If you think you might have COVID-19, or the novel coronavirus, and you’re in Japan you might be confused about what to do. Read on to find out the things you need to do to take care of yourself and protect others around you.
How do I know if I have coronavirus?
Official advice from Japan’s Ministry of Health, Labour and Welfare states that you need to seek medical assistance if you:
- Have cold symptoms; or
- A fever of 37.5°C or more for four days or more; or
- If you are feeling severely fatigued or weary; or
- You have shortness of breath and difficulty breathing
Other symptoms can include persistent pain or pressure in your chest or bluish lips/face, in which case you need to immediately contact a public health centre (see further down in this article for more information) and inform them of your symptoms.
You must also call the public health centre, see below section for further details, if you have any of the symptoms mentioned above for two or more days and you:
- Are a senior citizen
- Have an underlying disease such as diabetes, heart failure or a respiratory disease;
- Receive dialysis
- Take immunosuppressant drugs or anticancer drugs
How do I know the difference between coronavirus and the common cold/flu, or hay fever?
There are overlaps between COVID-19 and the flu including: fever, fatigue, cough, body aches. However, if you have coronavirus or a bad flu, it’s likely that your symptoms are going to get worse over time. If you have a mild cold, you will likely recover with some rest.
If you develop symptoms after travelling or you have been in an area where there is an outbreak, then you need to seek medical advice and take measures to minimise the spread of illness.
Early coronavirus, flu and cold symptoms are very similar though, so if you feel your condition worsening and especially if you experience shortness of breath and/or you are considered more at-risk, you need to seek medical assistance.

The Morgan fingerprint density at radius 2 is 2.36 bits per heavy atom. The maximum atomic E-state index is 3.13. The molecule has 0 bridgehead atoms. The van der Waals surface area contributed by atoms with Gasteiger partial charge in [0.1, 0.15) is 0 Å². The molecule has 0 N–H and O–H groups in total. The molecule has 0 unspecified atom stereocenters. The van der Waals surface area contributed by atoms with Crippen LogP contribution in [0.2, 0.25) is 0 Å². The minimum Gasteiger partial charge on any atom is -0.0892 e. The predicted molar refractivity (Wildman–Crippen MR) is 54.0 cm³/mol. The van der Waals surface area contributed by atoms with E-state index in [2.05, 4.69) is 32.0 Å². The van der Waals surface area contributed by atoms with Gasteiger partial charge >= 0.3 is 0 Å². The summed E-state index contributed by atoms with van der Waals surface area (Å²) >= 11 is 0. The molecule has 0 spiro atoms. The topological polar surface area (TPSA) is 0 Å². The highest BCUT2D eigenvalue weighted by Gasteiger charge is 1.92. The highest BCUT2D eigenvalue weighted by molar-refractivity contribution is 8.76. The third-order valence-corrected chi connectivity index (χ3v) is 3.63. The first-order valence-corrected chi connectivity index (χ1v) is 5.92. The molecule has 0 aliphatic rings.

Allergies, on the other hand, tend to be more localised and concentrate around your head. Symptoms include a runny nose and itchy eyes. Allergies also don’t normally cause fever, but coronavirus, the cold and flu do.
Note though, that symptoms of coronavirus vary widely amongst individuals so if you do have symptoms associated with coronavirus, please contact a public health centre as soon as possible.
What to do if you get sick
If you are sick and think you might have contracted the novel coronavirus, you need to call your nearest public health centre or clinic. Do this before you visit a hospital or doctor’s office, as they will tell you which one to go to, in order to be dealt with as quickly as possible.
If you’re in Tokyo, you can find a clinic directly from this list.
You can find lists of Tokyo’s public health centers here: https://www.tokyo-icc.jp/guide_eng/gov/02.html
If it’s the weekend or evening, you can call the Tokyo fever consultation centre on 03-5320-4592 (24/7) or 03-6258-6780 (9am-5pm 7 days a week).
For Saitama: https://flu-search.pref.saitama.lg.jp/
If you don’t know which clinic/hospital to pick, call 048-762-8026 (9:00am-5:30p.m 7 days)
If you don’t have a family doctor or don’t know which clinic to pick, call “Chiba Hatsunetsu Sodan Call Center (Fever consultation Call Center)” on 0570-200-139 (24/7).